A first amended complaint was filed on October 10, 2012. Although the caption of that complaint indicates 10 causes of action, in reality, it alleged eight: (1) Fraud; (2) Rosenthal Fair Debt Collection Practices Act; (3) Negligence; (4) Intentional and Negligent Misrepresentation; (5) Promissory Estoppel; (6) Wrongful Foreclosure; (7) Violations of Business and Professions Code, Sections 17200 and 17204 (unfair competition); and (8) to Quiet Title.
On October 18, 2013, defendants filed a motion for summary judgment as to all causes of action. That motion was granted, resulting in judgment for the defendants. Plaintiffs appealed.
Plaintiffs take issue with the trial court's ruling. We begin with the standard of review.
a. General Principles and Standard of Review Relating to Summary Judgments.
The purpose of a motion for summary judgment is to discover whether the parties possess evidence which requires the fact-weighing procedures of a trial. (Soto v. County of Riverside (2008) 162 Cal.App.4th 492, 496, quoting City of Oceanside v. Superior Court (2000) 81 Cal.App.4th 269, 273.) A trial court properly grants summary judgment where no triable issue of material fact exists and the moving party is entitled to judgment as a matter of law. (Code Civ. Proc., § 437c, subd. (c).)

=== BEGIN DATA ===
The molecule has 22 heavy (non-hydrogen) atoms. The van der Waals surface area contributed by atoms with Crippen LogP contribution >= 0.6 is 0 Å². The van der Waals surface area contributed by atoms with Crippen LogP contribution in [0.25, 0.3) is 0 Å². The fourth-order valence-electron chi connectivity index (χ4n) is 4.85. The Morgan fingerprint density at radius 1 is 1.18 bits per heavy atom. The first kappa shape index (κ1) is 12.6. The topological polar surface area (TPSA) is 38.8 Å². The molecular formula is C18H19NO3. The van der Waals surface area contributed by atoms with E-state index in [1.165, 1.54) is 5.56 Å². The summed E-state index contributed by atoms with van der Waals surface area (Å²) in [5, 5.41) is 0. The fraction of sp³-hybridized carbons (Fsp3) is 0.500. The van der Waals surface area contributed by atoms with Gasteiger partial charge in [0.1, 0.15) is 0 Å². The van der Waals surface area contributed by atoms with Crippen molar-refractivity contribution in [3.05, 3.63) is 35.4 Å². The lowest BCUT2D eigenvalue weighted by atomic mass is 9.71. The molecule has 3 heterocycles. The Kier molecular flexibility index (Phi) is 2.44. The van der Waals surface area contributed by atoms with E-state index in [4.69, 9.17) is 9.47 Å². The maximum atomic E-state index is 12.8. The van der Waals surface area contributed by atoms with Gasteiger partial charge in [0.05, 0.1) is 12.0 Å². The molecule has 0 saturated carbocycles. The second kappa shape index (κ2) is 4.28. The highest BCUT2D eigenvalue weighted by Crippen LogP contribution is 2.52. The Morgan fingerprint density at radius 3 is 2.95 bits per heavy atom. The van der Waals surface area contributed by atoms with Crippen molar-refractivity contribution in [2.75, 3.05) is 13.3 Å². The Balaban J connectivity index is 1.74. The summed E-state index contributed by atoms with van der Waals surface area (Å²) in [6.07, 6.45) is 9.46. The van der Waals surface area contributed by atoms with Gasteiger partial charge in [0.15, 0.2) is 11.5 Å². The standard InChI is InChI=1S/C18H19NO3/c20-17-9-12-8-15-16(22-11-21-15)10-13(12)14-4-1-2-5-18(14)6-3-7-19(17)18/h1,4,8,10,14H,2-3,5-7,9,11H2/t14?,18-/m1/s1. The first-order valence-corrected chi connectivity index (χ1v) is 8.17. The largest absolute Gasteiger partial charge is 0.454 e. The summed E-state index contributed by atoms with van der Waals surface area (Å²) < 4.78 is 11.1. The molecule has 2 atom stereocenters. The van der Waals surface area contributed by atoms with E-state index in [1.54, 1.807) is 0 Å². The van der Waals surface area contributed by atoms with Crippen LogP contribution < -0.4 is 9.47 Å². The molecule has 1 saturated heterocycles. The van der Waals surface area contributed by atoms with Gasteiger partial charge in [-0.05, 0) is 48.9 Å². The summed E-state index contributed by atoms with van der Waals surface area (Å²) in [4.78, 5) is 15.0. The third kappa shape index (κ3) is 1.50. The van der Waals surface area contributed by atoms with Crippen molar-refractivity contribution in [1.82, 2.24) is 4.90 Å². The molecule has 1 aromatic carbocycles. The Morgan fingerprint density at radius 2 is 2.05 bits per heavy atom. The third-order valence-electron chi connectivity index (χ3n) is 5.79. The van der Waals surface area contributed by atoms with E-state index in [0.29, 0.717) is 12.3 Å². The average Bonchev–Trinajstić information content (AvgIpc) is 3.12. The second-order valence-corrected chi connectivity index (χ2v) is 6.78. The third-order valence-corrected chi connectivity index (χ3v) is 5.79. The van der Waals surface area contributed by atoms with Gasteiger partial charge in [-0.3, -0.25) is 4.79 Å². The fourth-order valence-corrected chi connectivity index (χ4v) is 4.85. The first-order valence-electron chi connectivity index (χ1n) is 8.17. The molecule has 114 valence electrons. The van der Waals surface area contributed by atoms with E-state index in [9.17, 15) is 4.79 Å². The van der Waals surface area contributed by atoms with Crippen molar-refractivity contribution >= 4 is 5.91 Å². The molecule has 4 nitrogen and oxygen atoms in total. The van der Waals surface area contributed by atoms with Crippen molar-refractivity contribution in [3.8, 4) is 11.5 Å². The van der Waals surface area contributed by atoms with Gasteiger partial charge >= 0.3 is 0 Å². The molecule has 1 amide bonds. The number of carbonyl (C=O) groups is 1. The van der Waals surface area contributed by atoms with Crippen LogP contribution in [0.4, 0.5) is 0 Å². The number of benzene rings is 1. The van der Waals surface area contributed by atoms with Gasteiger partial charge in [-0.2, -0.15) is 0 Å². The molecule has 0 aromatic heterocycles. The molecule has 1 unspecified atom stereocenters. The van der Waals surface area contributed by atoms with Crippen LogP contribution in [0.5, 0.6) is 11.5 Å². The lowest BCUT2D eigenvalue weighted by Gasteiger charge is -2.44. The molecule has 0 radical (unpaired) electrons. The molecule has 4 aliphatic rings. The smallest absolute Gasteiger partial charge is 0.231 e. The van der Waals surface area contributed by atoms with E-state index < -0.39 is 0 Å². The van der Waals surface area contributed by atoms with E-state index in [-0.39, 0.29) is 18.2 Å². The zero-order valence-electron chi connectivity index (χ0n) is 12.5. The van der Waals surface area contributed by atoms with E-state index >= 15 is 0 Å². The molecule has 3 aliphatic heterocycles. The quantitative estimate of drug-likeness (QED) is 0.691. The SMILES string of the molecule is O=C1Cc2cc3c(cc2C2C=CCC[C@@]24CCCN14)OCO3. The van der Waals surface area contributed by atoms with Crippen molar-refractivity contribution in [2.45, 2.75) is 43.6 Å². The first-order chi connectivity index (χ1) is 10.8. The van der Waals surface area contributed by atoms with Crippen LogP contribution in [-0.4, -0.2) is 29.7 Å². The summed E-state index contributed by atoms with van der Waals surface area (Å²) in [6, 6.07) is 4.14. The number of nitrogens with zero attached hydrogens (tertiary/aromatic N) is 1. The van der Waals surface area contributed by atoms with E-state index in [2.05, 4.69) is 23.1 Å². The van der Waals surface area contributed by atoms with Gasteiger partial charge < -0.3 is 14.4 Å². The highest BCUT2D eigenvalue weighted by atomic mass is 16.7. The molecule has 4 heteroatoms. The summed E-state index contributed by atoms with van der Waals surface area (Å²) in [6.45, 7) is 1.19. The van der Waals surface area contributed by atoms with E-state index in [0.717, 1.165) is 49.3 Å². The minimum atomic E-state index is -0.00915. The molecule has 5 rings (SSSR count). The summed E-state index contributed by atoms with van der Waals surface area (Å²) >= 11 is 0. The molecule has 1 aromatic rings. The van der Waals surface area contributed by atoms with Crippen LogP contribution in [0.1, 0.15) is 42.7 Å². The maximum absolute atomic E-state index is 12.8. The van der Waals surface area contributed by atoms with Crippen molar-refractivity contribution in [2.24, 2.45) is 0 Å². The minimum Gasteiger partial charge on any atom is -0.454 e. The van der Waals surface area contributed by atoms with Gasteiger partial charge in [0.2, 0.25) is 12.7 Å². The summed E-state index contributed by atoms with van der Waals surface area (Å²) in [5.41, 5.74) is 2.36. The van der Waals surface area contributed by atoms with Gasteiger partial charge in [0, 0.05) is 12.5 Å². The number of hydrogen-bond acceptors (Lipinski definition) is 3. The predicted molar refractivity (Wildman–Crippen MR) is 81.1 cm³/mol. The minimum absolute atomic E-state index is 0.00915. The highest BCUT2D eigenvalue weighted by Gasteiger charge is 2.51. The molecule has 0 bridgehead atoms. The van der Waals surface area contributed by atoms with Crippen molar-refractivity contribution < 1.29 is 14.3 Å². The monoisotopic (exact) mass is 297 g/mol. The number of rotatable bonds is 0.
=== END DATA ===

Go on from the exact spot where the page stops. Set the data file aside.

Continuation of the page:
Three steps are involved in determining a motion for summary judgment: First, the court analyzes the pleadings, which define the issues. (La Rosa v. Superior Court (1981) 122 Cal.App.3d 741, 744.) Second, the court examines the moving party's showing, to determine whether the affidavits in support of the motion are sufficient to sustain a judgment in his favor. (Id. at p. 744.) Third, when a summary judgment motion prima facie justifies a judgment, the final step is to determine whether the opposition demonstrates the existence of a triable, material factual issue. (Mark Tanner Constr. V. Hub Internat. Ins. Svcs. (2014) 224 Cal.App.4th 574, 583.)